A couple years later, not in any kind of place (for a variety of reasons) to consider or begin constructing, producing, or investing in the lengthy, time-consuming process of making an album, other lines showed up and tugged on me:
The wind whips up the leaves
And a shiver dances through me
And I shake till I freeze
But then I burn like a star through the evening
( - “Olena”)
And these, too:
Creek side – a holy communion
Your blue eyes and the midnight sun
A red wine sky bathed the horizon
While the mountains
Walked along with us in song
( - “Book of Consolation”)
And then others, arriving at the eleventh hour - well after I had relented, caved to the idea of recording another album. These (who knew?) became a title track:
Northern Lights on the sea
Shooting stars through the bay
Nothing left to want or be
When everything becomes me…
( - “Hope, AK”)
(This is not to brag. I'm not always thrilled with these lines, or the songs in which they rest. I'm only trying to speak to...a process? To lessons learned? And to...places I've found wherein my blood runs a little warmer, heart beats faster...without "Trying" as hard, as relentlessly as I'm otherwise accustomed to doing.)
Many artists are well served by - and rightfully make a good case for - honoring their craft through ritual, through making intentional dates and times with the/a Muse. I can only advocate for such a practice. By giving one’s art form “office hours” - a prescribed, specific window of time, kind of the way a professor opens his or her doors to students at specific times of day - these individuals prove better suited for productivity, and ultimately - by some measure, their measure - “success.” In fact, it wouldn’t surprise me if it’s those individuals - the steadfast, scheduled, ritualistic creative types - who, as one memorable boss long ago presumed, “are making all the big bucks.”
Meanwhile, I think what I’m doing here is a long, rambling attempt to gather under one big umbrella the variety of good questions I’ve received this past year, though into a (albeit barely-) cohesive narrative. To address, in the form of a letter, everything from how it’s going to…gee, Bower, when/where’s the next record? The world tour? And more.
Here’s what I got:
It’s autumn again. In Alaska, the paper birch are already mostly bare. The coffee tastes best from now through March. The boys are in second and sixth grades. I left my midtown apartment this summer and we moved across town, back to the neighborhood where my 11 year-old was born in 2004. For now, for the time, single parenting puts a little cramp on touring out of state…and sometimes also in-state, too. I have a few ideas in the works for future prospects in the lower 48, but nothing firmed up yet.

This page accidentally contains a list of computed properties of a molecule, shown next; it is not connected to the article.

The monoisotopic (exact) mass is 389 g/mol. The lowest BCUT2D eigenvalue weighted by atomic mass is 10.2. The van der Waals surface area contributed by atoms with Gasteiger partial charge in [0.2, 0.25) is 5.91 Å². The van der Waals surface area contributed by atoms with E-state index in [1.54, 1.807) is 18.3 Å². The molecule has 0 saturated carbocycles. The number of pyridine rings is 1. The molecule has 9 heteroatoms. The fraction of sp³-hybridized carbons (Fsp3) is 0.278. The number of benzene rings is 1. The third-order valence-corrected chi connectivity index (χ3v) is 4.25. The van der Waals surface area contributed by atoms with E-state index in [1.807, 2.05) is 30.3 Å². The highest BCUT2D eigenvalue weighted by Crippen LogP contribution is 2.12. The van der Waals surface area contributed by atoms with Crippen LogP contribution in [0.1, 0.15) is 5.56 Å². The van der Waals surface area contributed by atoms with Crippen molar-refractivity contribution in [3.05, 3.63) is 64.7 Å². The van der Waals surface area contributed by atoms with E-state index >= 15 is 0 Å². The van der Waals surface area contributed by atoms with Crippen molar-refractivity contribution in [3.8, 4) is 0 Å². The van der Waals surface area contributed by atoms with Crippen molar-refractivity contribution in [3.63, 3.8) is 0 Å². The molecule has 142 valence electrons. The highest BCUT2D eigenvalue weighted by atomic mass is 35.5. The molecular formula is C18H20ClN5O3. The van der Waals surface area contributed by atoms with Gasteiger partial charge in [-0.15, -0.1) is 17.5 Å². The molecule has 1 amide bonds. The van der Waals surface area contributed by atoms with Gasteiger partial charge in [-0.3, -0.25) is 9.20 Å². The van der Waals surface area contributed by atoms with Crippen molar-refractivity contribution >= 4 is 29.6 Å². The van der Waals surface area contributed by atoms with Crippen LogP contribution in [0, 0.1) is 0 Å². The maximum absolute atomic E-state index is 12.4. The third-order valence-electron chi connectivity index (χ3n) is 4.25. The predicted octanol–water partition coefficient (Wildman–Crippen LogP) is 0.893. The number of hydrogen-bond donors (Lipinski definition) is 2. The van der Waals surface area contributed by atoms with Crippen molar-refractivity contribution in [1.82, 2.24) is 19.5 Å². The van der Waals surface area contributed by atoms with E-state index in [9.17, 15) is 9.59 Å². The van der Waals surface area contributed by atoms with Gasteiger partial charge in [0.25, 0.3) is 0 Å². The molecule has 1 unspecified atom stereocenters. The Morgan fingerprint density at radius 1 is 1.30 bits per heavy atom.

But I’ve also rarely, if ever, fancied myself “an entertainer” - not in the way some friends and family members have made it their bread and butter, cash cow, etc. I do love a good room - even more so, an engaged and friendly crowd. I prefer small spaces. Houses even more so. I favor house concerts and the conversation that comes during these. And yet, I'll play almost anywhere I'm invited, too. Every room, like every soul, rests easier with a little music...
When it's all said and done, one of my favorite places in the world is a (home) recording studio. On its best days, a recording studio space offers all the "Beginner's" joy of an art classroom. Remember what it was like to paint or draw when you were in preschool? I don't. But in a recording studio, I'm convinced that it was a lot like that. And - from what I've seen of my own kids and their classmates in that setting - that's a way to be in the world that boasts good, soulful returns. Likewise, the recording studio reliably - over the making of these last two records - has revealed an essential, elemental truth about my life that (as you can see by now) is extremely difficult to put into words. Something about joy (even if the songs aren't always joyful), and about playing (versus Striving and Working), and feeling a hum, a low vibration in the heart stuff that for a moment tells you you're at home in your life.
In the meantime…It’s autumn. I’m hugging the coastline when and while I can. Every day, a new sky hangs over the ocean. I’m ducking into the bare trees, kicking up leaves, humming melodies.
On good days, I’m “a bear of very little brain” again. Sometimes I’m that lucky.
(I have two - no, three(!) - new songs that I like a lot. Fragments of a couple others that I’m not very crazy about - at least not yet…)
Meanwhile, you never answered my question:
How are you?
Drop a line.
And go kick up some leaves. Tell me what you see. Or don’t see.
Tell me what you hear.
Tell me what makes you sing...
nothing left to want or be,